proprietary status reader (whether or not part of any document submitted to it.

9. the
   IETF) about certain legal rights and limitations associated with such
   documents.

7. Security Considerations
   This memo relates to IETF process, not any particular technology.
   There are security considerations when adopting any technology, but
   there are no known issues of security with IETF Contribution rights
   policies.

10.

8. References

10.1.

8.1. Normative References
   [RFC2026] Bradner, S., "The Internet Standards Process -- Revision
      3", BCP 9, RFC 2026, October 1996.
   [RFC2028] Hovey, R. and S. Bradner, "The Organizations Involved in
      the IETF Standards Process", BCP 11, RFC 2028, October 1996.
   [RFC3979] Bradner, S., Ed, "Intellectual Property Rights in IETF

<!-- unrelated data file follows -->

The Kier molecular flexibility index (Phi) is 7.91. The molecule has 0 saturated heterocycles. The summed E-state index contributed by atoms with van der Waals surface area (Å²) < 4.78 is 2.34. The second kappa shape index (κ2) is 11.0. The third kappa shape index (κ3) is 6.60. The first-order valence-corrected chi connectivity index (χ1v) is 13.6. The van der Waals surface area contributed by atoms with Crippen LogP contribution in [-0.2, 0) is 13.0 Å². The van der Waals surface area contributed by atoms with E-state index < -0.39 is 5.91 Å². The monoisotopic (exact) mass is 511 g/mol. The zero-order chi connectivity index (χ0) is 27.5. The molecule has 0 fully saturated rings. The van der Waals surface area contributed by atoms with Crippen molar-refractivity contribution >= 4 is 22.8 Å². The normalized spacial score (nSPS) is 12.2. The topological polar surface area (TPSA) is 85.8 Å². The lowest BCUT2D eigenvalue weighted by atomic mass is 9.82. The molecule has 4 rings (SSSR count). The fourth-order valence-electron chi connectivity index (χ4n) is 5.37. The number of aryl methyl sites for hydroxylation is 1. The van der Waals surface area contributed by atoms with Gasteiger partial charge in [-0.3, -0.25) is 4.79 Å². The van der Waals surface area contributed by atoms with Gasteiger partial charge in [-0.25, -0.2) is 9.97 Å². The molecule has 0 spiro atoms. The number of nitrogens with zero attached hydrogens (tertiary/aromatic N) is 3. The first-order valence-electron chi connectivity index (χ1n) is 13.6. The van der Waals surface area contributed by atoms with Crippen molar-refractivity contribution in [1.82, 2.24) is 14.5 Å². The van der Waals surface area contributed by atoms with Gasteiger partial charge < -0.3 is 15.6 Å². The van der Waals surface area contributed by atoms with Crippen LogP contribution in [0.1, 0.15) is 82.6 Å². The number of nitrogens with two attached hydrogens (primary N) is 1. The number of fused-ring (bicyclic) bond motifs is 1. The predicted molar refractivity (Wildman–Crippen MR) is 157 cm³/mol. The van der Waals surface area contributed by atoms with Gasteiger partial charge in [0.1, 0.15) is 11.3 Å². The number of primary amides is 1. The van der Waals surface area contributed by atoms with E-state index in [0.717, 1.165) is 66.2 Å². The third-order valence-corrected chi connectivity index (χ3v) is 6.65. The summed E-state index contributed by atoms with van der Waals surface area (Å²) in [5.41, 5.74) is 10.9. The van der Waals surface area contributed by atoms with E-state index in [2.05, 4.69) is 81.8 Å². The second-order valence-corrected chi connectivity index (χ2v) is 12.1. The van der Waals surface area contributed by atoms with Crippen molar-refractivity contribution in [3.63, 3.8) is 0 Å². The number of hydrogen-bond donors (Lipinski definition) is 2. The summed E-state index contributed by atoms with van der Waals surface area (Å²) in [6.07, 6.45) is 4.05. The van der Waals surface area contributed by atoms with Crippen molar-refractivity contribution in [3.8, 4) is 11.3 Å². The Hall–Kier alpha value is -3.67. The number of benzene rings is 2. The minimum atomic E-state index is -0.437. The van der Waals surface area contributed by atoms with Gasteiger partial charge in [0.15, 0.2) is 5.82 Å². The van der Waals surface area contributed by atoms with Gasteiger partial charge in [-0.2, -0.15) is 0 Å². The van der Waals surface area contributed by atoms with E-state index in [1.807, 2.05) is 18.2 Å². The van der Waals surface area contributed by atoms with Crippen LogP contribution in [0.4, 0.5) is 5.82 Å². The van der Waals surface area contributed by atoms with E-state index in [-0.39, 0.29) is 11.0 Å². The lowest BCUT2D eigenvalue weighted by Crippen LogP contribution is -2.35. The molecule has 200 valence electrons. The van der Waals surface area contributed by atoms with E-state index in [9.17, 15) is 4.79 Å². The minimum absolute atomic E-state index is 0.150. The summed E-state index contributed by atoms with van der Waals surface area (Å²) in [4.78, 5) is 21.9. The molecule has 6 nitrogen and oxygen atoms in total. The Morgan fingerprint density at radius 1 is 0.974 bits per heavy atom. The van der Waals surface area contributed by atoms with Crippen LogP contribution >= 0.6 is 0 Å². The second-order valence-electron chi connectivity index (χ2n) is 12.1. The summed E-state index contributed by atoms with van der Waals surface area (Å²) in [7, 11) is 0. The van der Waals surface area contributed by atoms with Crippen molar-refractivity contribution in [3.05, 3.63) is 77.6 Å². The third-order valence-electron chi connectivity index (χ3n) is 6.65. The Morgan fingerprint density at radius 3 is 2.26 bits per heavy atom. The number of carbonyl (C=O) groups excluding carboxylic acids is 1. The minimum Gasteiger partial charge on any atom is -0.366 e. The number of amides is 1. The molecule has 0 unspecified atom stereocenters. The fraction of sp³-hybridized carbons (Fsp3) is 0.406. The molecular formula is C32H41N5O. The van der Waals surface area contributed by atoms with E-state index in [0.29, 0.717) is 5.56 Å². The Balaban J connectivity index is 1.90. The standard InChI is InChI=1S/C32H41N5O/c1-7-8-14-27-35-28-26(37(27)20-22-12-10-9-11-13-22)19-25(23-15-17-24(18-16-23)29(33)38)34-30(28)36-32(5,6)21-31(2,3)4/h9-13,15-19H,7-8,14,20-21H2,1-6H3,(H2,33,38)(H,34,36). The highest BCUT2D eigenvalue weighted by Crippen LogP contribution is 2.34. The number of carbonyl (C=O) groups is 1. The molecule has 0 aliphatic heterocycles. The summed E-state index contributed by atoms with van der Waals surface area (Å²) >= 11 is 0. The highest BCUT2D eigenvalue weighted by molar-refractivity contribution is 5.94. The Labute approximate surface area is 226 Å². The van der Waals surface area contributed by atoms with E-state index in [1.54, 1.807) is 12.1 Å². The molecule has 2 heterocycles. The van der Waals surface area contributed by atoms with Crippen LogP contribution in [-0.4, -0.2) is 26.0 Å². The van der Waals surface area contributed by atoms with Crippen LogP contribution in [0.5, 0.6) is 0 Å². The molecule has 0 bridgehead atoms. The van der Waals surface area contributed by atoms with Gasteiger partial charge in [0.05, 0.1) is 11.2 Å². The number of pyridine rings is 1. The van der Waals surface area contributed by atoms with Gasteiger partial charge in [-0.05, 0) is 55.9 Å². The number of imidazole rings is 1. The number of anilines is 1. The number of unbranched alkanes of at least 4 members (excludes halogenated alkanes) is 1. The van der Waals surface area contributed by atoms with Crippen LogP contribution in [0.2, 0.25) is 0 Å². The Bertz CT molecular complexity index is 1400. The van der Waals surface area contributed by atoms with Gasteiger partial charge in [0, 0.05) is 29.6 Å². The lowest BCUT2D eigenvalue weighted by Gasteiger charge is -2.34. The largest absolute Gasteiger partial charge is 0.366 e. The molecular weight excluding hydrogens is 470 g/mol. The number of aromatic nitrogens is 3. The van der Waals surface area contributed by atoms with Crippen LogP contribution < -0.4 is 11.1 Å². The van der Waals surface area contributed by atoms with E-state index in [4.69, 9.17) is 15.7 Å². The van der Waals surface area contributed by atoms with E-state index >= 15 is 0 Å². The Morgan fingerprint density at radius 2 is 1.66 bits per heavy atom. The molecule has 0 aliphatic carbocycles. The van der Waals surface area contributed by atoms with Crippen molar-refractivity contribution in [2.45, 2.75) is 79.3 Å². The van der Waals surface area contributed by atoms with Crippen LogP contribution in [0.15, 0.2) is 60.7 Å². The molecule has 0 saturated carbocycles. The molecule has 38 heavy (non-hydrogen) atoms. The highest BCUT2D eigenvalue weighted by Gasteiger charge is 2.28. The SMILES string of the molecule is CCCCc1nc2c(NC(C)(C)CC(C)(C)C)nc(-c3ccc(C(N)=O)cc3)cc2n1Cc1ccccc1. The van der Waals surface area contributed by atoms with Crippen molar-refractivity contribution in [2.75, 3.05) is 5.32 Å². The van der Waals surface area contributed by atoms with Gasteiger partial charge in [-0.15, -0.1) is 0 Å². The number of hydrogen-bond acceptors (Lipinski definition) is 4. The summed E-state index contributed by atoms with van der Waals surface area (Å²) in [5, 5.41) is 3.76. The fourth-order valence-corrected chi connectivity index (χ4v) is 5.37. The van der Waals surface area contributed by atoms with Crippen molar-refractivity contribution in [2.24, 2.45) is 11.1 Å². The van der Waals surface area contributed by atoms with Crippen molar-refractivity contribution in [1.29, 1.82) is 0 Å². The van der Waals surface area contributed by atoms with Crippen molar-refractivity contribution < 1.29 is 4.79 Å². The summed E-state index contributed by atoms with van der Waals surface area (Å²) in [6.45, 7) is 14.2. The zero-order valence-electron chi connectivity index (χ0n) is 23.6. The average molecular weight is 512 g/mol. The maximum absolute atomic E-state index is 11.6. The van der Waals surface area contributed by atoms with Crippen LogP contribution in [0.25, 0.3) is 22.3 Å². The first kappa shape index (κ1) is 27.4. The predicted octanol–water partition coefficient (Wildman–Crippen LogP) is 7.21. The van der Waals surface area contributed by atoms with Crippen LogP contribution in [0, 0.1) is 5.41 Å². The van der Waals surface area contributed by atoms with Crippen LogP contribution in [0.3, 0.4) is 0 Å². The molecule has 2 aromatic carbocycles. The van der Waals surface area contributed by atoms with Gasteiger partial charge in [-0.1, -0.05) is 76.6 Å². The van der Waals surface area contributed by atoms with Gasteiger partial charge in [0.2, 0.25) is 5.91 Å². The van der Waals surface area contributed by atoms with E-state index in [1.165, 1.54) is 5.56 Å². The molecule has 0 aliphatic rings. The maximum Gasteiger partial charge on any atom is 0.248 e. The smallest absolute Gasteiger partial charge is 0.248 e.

Technology", BCP 79, RFC 3979, March 2005.

10.2.
   [Trust] IETF Trust Agreement - http://iaoc.ietf.org/docs/IETF-Trust-
      Agreement-Executed-12-15-05.pdf

8.2. Informative References
   [RFC3978] Bradner, S. Ed., "IETF Rights in Contributions", RFC 3978,
      March 2005.
   [Berne] "Berne Convention for the Protection of Literary and Artistic
      Work", http://www.wipo.int/treaties/en/ip/berne/trtdocs_wo001.html

11.

9. Acknowledgements
   The editors would like to acknowledge the help of the IETF IPR
   Working Group provided during the development of the document.

Editor's Address

10. Editors' Addresses
   Scott Bradner
   Harvard University
   29 Oxford St.
   Cambridge MA, 02138 USA
   Phone: +1 617 495 3864
   EMail: sob@harvard.edu

   Jorge L. Contreras
   WilmerHale
   1875 Pennsylvania Avenue NW
   Washington, DC 20006 USA
   Phone: +1 202 663 6872
   Email: jorge.contreras@wilmerhale.com

Full Copyright Statement
   Copyright (C) The IETF Trust (2007).  This document is subject to the
   rights, licenses and restrictions contained in BCP 78, and except as